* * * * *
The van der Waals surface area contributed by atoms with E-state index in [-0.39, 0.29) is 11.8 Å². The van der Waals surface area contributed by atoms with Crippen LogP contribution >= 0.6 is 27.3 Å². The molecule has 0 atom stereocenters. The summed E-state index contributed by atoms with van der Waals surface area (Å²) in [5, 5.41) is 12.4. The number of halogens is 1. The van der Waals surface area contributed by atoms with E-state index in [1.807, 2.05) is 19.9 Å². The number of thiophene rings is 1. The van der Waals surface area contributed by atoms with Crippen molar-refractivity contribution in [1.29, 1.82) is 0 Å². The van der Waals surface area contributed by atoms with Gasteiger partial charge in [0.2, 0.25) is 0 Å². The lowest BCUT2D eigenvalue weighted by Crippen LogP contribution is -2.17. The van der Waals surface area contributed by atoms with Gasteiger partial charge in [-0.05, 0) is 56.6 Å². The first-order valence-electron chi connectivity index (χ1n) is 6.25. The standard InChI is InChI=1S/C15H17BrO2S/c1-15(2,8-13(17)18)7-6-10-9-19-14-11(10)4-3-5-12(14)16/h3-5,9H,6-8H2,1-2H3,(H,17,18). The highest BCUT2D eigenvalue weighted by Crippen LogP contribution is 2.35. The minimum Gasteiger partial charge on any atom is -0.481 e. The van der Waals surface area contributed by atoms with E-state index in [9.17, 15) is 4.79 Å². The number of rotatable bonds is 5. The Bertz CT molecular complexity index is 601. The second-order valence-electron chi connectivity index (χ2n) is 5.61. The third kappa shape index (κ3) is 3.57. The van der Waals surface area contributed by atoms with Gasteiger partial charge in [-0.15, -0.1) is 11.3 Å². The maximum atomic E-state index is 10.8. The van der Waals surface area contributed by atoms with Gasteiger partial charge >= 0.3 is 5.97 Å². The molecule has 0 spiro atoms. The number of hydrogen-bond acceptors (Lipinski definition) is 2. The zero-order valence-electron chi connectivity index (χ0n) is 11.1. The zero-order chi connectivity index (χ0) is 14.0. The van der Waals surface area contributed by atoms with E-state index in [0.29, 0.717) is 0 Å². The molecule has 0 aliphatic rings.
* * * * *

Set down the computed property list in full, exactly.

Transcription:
The van der Waals surface area contributed by atoms with E-state index in [-0.39, 0.29) is 11.8 Å². The van der Waals surface area contributed by atoms with Crippen LogP contribution >= 0.6 is 27.3 Å². The molecule has 0 atom stereocenters. The summed E-state index contributed by atoms with van der Waals surface area (Å²) in [5, 5.41) is 12.4. The number of halogens is 1. The van der Waals surface area contributed by atoms with E-state index in [1.807, 2.05) is 19.9 Å². The number of thiophene rings is 1. The van der Waals surface area contributed by atoms with Crippen molar-refractivity contribution in [1.29, 1.82) is 0 Å². The van der Waals surface area contributed by atoms with Gasteiger partial charge in [0.2, 0.25) is 0 Å². The lowest BCUT2D eigenvalue weighted by Crippen LogP contribution is -2.17. The van der Waals surface area contributed by atoms with Gasteiger partial charge in [-0.05, 0) is 56.6 Å². The first-order valence-electron chi connectivity index (χ1n) is 6.25. The standard InChI is InChI=1S/C15H17BrO2S/c1-15(2,8-13(17)18)7-6-10-9-19-14-11(10)4-3-5-12(14)16/h3-5,9H,6-8H2,1-2H3,(H,17,18). The highest BCUT2D eigenvalue weighted by Crippen LogP contribution is 2.35. The minimum Gasteiger partial charge on any atom is -0.481 e. The van der Waals surface area contributed by atoms with E-state index in [9.17, 15) is 4.79 Å². The number of rotatable bonds is 5. The Bertz CT molecular complexity index is 601. The second-order valence-electron chi connectivity index (χ2n) is 5.61. The third kappa shape index (κ3) is 3.57. The van der Waals surface area contributed by atoms with Gasteiger partial charge in [-0.15, -0.1) is 11.3 Å². The maximum atomic E-state index is 10.8. The van der Waals surface area contributed by atoms with Gasteiger partial charge >= 0.3 is 5.97 Å². The molecule has 0 spiro atoms. The number of hydrogen-bond acceptors (Lipinski definition) is 2. The zero-order valence-electron chi connectivity index (χ0n) is 11.1. The zero-order chi connectivity index (χ0) is 14.0. The van der Waals surface area contributed by atoms with E-state index in [0.29, 0.717) is 0 Å². The molecule has 0 aliphatic rings.